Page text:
In this study we observed no associations between C1q and C4d deposition on platelets and arterial vascular disease including myocardial infarction (OR = 1.2 (0.4–3.9), p = 0.81 and OR = 2.4 (0.7–8.1), p = 0.16, respectively) and cerebrovascular insult (OR = 0.8 (0.4–1.5), p = 0.44 and OR = 0.4 (0.1–1.2), p = 0.09, respectively, Table 4) in SLE patients using a logistic regression model adjusting for traditional cardiovascular risk factors. Not even when combining all arterial vascular diseases (claudicatio intermittens, angina pectoris, myocardial infarction and cerebrovascular insult) could an association with C1q or C4d deposition on platelets be found (OR = 0.8 (0.5–1.4), p = 0.50 and OR = 0.7 (0.4–1.3), p = 0.23, respectively, Table 4). Thus, in this study's SLE cohort, complement deposition on platelets was not associated with arterial vascular events. However, both C1q and C4d deposition on platelets were clearly associated with deep venous thrombosis (OR = 2.3 (1.2–4.2), p = 0.008, and OR = 2.0 (1.2–3.4), p = 0.01, respectively), independent of traditional cardiovascular risk factors: age, gender, smoking, hypertension, hyperglycemia, diabetes and obesity. Combining all venous manifestations the association with C1q and C4d levels on platelets remained statistically significant (p = 0.04 and p = 0.03, respectively, Table 4). For both arterial and venous thrombosis, adjusting for presence of aPL antibodies in the logistic regression model did not affect the results significantly (Table 4).

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Table 4. Associations between complement deposition on platelets and cardiovascular disease and venous thromboembolism.

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Whereas our statistical model uses a continuous variable, other investigators have used a cut-off to describe complement deposition on platelets as a dichotomized variable [22], [28]. Using the cut-off as described in the material and methods section C4d deposition on platelets still remained highly associated with venous thrombosis (OR = 5.3 (1.3–22.1), p = 0.02) after adjusting for traditional risk factors and aPL antibodies. However, using the same cut-off, C4d deposition on platelets was associated with a decreased frequency of arterial thrombosis (OR = 0.2 (0.1–0.8), p = 0.03) as well as stroke (OR = 0.2 (0.0–1.0), p<0.05), adjusted for traditional cardiovascular risk factors and presence of aPL antibodies. Thus, in SLE patients, increased complement deposition on platelets was clearly associated with venous, and not arterial, thrombosis independently of traditional cardiovascular risk factors and aPL antibodies.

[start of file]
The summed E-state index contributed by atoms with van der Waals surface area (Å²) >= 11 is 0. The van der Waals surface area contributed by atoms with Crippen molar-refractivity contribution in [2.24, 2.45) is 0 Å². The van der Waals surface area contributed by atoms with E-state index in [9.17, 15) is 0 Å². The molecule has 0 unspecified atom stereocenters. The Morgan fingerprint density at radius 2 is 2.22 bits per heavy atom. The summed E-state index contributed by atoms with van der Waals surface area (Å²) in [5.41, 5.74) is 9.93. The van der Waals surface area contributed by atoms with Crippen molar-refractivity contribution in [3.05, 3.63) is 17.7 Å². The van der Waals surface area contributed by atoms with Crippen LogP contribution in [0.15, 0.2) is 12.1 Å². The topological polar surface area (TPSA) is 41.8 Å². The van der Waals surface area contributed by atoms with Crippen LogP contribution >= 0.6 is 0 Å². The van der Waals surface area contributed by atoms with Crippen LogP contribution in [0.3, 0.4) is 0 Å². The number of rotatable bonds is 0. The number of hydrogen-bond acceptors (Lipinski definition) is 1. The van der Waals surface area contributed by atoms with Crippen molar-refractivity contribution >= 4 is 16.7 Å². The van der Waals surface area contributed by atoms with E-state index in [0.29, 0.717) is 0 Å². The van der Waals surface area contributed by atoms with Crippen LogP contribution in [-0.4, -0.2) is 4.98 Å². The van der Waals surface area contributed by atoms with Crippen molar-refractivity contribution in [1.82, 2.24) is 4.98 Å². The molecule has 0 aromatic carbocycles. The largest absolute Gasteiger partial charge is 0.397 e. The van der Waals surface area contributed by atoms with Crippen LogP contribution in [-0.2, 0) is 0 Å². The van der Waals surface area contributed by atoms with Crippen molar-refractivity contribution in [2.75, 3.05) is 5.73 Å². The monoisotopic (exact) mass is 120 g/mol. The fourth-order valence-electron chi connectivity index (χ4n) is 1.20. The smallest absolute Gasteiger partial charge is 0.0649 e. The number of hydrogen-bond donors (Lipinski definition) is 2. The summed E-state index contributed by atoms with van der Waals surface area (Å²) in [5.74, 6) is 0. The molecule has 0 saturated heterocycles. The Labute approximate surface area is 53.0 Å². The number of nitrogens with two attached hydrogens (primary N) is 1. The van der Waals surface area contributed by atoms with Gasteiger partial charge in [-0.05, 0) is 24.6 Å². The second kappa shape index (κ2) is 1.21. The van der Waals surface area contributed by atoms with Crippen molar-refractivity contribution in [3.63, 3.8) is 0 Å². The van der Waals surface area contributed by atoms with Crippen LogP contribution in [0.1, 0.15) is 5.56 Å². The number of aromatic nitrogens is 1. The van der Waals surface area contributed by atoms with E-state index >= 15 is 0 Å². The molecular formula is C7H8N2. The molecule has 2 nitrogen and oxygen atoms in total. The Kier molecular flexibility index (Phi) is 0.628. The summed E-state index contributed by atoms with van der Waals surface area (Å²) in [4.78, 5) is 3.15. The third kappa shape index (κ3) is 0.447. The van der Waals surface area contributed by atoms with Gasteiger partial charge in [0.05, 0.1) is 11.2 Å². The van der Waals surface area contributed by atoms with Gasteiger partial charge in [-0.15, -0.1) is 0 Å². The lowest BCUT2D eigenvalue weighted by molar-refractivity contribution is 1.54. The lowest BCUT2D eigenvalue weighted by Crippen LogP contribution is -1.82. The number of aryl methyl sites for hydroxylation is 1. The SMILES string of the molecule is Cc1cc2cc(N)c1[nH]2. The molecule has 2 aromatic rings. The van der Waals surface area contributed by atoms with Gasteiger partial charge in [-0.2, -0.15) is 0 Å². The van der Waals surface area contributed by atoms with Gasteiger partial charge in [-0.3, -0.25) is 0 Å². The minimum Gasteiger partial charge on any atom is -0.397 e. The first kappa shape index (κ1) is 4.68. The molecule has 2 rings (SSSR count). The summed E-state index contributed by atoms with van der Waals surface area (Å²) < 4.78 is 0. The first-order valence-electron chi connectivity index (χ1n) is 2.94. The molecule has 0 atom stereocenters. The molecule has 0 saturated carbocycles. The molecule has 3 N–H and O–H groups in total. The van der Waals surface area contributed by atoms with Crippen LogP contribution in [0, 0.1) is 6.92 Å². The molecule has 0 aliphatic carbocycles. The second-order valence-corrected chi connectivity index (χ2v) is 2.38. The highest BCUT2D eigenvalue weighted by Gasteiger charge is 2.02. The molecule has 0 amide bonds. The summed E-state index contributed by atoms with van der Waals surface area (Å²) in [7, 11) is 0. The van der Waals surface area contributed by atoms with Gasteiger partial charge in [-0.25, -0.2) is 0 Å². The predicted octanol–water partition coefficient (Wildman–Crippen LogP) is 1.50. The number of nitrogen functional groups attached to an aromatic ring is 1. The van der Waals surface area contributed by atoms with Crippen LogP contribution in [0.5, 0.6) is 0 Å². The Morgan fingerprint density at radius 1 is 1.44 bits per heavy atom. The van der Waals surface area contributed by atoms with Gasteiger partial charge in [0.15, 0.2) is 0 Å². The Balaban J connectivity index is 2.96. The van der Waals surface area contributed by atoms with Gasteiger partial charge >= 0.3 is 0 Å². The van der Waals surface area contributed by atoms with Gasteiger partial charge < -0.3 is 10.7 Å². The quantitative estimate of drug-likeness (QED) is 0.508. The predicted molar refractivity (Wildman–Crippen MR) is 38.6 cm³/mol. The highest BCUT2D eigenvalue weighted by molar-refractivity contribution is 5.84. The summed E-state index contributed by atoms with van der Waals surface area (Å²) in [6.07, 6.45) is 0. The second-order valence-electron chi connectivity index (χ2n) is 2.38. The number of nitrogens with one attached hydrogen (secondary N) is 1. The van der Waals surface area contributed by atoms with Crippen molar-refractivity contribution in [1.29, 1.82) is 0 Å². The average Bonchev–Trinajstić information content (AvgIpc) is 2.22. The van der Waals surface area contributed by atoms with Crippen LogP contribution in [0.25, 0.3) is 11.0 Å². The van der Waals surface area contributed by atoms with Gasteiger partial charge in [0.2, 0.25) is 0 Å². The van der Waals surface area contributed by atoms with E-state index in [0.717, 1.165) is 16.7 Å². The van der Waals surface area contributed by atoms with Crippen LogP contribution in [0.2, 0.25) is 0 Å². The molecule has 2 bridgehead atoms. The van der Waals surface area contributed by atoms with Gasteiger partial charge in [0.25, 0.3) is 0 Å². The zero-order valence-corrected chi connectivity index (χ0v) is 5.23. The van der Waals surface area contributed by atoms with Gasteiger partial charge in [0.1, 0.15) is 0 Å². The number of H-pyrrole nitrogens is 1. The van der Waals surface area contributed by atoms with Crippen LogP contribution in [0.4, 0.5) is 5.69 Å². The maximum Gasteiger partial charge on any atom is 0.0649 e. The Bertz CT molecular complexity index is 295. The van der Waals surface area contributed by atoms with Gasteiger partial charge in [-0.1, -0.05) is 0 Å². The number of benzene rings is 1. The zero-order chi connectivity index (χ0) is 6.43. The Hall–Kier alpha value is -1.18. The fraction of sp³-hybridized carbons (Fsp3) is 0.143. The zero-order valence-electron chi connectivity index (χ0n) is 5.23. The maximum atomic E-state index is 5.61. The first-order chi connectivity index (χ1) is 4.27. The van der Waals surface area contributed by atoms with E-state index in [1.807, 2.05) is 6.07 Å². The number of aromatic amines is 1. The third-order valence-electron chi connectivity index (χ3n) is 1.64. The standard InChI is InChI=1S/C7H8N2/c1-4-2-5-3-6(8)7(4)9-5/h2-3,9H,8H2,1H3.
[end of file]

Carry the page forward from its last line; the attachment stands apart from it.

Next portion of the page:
Complement deposition on platelets is not specific for SLE patients

C4d deposition on platelets has been suggested to be highly specific for SLE [22]. However, whether C1q deposition on platelets is specific for SLE had not been investigated previously. Complement deposition of both C1q and C4 on platelets were markedly increased in SLE patients as compared to healthy volunteers (p<0.0001 for both analyses, Figure 3). Patients with rheumatoid arthritis had increased C1q deposition (p = 0.002, Figure 3B) as well as increased C4d deposition (p<0.0001, Figure 3D) whereas patients with systemic sclerosis only were found to have increased C4d deposition (p<0.05, Figure 3D) on platelets as compared to healthy volunteers. Notably, some of the apparently healthy individuals had increased C4d deposition on their platelets. Using the cut-off value for high and low complement deposition on platelets 12% of the SLE patients, 35% of the rheumatoid arthritis patients, 10% of the systemic sclerosis patients, 12% of the myocardial infarction patients and 5% of the healthy individuals were regarded as having high levels of C1q on platelets (Figure 3B). For the C4d deposition on platelets, 35% of the SLE patients, 20% of the rheumatoid arthritis patients, 5% of the systemic sclerosis patients, 8% of the myocardial infarction patients and 4% of the healthy individuals were regarded as having high levels (Figure 3D). There was a correlation between C1q and C4d deposition on platelets (r = 0.41, p<0.0001, Figure 3E). Only 67% of the SLE patients positive for C1q deposition were also positive for C4d deposition on platelets suggesting that complement activation does not always proceed after C1q binding. Furthermore, of the SLE patients negative for C1q deposition, 31% had increased deposition of C4d on platelets, indicating that small amounts of C1q might be enough to activate C4.